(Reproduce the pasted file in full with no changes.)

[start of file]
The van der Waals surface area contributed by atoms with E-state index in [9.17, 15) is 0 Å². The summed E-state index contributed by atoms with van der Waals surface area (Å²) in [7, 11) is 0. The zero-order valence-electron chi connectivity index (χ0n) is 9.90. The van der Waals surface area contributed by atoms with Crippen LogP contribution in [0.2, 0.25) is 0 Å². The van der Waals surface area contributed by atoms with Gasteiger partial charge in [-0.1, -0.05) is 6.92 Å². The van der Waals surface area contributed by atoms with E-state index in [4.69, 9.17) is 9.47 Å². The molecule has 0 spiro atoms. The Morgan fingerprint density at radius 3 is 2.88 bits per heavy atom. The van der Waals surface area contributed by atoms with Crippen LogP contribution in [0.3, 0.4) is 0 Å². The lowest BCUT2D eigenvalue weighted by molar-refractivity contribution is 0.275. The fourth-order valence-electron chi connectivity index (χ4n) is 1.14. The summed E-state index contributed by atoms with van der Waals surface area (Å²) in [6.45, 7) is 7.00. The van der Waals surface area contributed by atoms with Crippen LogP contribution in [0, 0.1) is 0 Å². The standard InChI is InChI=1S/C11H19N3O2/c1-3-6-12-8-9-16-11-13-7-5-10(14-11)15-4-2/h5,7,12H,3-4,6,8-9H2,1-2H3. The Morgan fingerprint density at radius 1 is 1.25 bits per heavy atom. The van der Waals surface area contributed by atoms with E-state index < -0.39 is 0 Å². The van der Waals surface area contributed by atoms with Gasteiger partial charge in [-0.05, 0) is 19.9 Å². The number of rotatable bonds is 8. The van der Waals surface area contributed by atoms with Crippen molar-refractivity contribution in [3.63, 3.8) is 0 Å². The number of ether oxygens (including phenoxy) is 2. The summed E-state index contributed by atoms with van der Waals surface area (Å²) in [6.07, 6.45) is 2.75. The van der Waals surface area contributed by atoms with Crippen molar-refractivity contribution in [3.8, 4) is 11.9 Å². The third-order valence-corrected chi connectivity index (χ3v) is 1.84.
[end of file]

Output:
The van der Waals surface area contributed by atoms with E-state index in [9.17, 15) is 0 Å². The summed E-state index contributed by atoms with van der Waals surface area (Å²) in [7, 11) is 0. The zero-order valence-electron chi connectivity index (χ0n) is 9.90. The van der Waals surface area contributed by atoms with Crippen LogP contribution in [0.2, 0.25) is 0 Å². The van der Waals surface area contributed by atoms with Gasteiger partial charge in [-0.1, -0.05) is 6.92 Å². The van der Waals surface area contributed by atoms with E-state index in [4.69, 9.17) is 9.47 Å². The molecule has 0 spiro atoms. The Morgan fingerprint density at radius 3 is 2.88 bits per heavy atom. The van der Waals surface area contributed by atoms with Crippen LogP contribution in [0.3, 0.4) is 0 Å². The lowest BCUT2D eigenvalue weighted by molar-refractivity contribution is 0.275. The fourth-order valence-electron chi connectivity index (χ4n) is 1.14. The summed E-state index contributed by atoms with van der Waals surface area (Å²) in [6.45, 7) is 7.00. The van der Waals surface area contributed by atoms with Crippen LogP contribution in [0, 0.1) is 0 Å². The standard InChI is InChI=1S/C11H19N3O2/c1-3-6-12-8-9-16-11-13-7-5-10(14-11)15-4-2/h5,7,12H,3-4,6,8-9H2,1-2H3. The Morgan fingerprint density at radius 1 is 1.25 bits per heavy atom. The van der Waals surface area contributed by atoms with E-state index < -0.39 is 0 Å². The van der Waals surface area contributed by atoms with Gasteiger partial charge in [-0.05, 0) is 19.9 Å². The number of rotatable bonds is 8. The van der Waals surface area contributed by atoms with Crippen molar-refractivity contribution in [3.63, 3.8) is 0 Å². The number of ether oxygens (including phenoxy) is 2. The summed E-state index contributed by atoms with van der Waals surface area (Å²) in [6.07, 6.45) is 2.75. The van der Waals surface area contributed by atoms with Crippen molar-refractivity contribution in [3.8, 4) is 11.9 Å². The third-order valence-corrected chi connectivity index (χ3v) is 1.84.